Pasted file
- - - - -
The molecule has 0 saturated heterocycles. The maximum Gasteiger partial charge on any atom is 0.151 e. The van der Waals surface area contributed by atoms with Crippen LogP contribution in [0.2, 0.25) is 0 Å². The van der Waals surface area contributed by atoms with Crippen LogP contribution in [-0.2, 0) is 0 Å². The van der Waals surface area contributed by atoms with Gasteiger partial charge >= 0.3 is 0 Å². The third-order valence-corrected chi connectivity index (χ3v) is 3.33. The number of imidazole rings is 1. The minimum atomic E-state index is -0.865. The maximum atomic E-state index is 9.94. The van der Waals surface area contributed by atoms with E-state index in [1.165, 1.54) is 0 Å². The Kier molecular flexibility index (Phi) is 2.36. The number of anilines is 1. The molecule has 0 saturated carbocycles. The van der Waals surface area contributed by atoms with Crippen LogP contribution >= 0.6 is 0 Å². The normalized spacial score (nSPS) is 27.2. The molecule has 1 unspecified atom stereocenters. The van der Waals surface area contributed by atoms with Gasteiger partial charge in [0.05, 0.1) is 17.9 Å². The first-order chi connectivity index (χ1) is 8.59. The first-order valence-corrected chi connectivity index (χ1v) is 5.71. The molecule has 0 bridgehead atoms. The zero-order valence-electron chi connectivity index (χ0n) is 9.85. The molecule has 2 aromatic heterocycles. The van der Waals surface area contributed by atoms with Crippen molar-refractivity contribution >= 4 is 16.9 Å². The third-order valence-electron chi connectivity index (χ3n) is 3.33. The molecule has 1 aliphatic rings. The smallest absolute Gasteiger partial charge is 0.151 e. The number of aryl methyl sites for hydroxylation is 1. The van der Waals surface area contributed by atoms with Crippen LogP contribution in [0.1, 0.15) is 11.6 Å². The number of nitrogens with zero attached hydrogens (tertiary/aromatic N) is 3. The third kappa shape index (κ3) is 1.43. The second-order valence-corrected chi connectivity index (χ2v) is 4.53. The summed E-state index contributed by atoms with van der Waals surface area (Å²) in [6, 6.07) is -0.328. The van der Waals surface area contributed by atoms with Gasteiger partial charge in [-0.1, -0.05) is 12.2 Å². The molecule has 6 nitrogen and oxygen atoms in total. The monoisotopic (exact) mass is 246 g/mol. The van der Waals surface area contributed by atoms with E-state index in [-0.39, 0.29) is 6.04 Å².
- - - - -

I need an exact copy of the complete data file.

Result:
The molecule has 0 saturated heterocycles. The maximum Gasteiger partial charge on any atom is 0.151 e. The van der Waals surface area contributed by atoms with Crippen LogP contribution in [0.2, 0.25) is 0 Å². The van der Waals surface area contributed by atoms with Crippen LogP contribution in [-0.2, 0) is 0 Å². The van der Waals surface area contributed by atoms with Gasteiger partial charge >= 0.3 is 0 Å². The third-order valence-corrected chi connectivity index (χ3v) is 3.33. The number of imidazole rings is 1. The minimum atomic E-state index is -0.865. The maximum atomic E-state index is 9.94. The van der Waals surface area contributed by atoms with E-state index in [1.165, 1.54) is 0 Å². The Kier molecular flexibility index (Phi) is 2.36. The number of anilines is 1. The molecule has 0 saturated carbocycles. The van der Waals surface area contributed by atoms with Crippen LogP contribution >= 0.6 is 0 Å². The normalized spacial score (nSPS) is 27.2. The molecule has 1 unspecified atom stereocenters. The van der Waals surface area contributed by atoms with Gasteiger partial charge in [0.05, 0.1) is 17.9 Å². The first-order chi connectivity index (χ1) is 8.59. The first-order valence-corrected chi connectivity index (χ1v) is 5.71. The molecule has 0 bridgehead atoms. The zero-order valence-electron chi connectivity index (χ0n) is 9.85. The molecule has 2 aromatic heterocycles. The van der Waals surface area contributed by atoms with Crippen molar-refractivity contribution >= 4 is 16.9 Å². The third-order valence-electron chi connectivity index (χ3n) is 3.33. The molecule has 1 aliphatic rings. The smallest absolute Gasteiger partial charge is 0.151 e. The number of aryl methyl sites for hydroxylation is 1. The van der Waals surface area contributed by atoms with Crippen LogP contribution in [0.1, 0.15) is 11.6 Å². The number of nitrogens with zero attached hydrogens (tertiary/aromatic N) is 3. The third kappa shape index (κ3) is 1.43. The second-order valence-corrected chi connectivity index (χ2v) is 4.53. The summed E-state index contributed by atoms with van der Waals surface area (Å²) in [6, 6.07) is -0.328. The van der Waals surface area contributed by atoms with Gasteiger partial charge in [-0.1, -0.05) is 12.2 Å². The molecule has 6 nitrogen and oxygen atoms in total. The monoisotopic (exact) mass is 246 g/mol. The van der Waals surface area contributed by atoms with E-state index in [-0.39, 0.29) is 6.04 Å².